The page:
Ecole de recherche d'hiver: Algorithmic Game Theory

December 9-13, 2013, ENS Lyon

Speakers: Claire Mathieu and Christoph Dürr.


Algorithmic Game Theory is a research area at the interface of computer science, game theory, and economics. It is largely motivated by new decentralized nature of various applications in the Internet. This course aims to give an introduction into the important results of this area. As textbook we suggest "Networks, Crowds, and Markets: Reasoning About a Highly Connected World" by Easley et Kleinberg.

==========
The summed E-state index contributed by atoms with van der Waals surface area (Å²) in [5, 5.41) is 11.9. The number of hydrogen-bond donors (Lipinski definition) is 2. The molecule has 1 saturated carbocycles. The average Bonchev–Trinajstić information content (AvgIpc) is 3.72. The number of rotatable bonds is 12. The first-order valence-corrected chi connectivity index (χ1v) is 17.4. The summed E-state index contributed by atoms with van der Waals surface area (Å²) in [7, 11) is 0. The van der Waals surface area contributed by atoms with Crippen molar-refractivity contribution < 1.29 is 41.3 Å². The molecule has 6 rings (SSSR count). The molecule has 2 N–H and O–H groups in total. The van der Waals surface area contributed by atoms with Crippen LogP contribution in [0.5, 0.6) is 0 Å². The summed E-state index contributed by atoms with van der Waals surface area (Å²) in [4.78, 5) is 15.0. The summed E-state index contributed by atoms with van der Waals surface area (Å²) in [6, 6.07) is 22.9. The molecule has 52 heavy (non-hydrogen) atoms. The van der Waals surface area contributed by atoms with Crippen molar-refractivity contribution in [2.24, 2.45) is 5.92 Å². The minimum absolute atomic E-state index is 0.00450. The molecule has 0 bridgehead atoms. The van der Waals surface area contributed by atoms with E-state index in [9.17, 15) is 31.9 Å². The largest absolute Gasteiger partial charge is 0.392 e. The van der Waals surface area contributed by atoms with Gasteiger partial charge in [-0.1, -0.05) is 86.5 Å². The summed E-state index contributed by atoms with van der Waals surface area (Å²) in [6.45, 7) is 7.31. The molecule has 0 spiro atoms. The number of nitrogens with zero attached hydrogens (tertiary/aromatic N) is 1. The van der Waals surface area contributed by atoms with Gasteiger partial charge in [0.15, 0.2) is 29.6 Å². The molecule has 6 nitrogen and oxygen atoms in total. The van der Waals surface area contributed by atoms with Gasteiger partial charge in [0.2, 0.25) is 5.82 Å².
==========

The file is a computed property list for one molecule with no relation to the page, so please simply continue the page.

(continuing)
congestion games,

network routing game

the Braess paradox

the inefficiency of equilibria, price of anarchy, price of stability (Hoteling)

exact potential games

equivalence of congestion games and exact potential games

the class PLS

the stable marriage problem

the Pott's model


Nash equilibria

pure and mixed Nash equilibria

Nash's theorem

several fix point theorems (incl. Sperner's lemma)

the complexity of finding Nash equilibria

the Lemke-Howson Algorithm

the class PPAD

two player zero sum games



google adwords

Adwords and generalized online matching

Online primal-dual algorithms for maximizing ad-auctions revenue


mechanism design

Condorcet's paradox

Arrow's impossibility theorem

Vickrey-Clarke-Groves mechanisms

Archer,Tardos' theorem


network creation games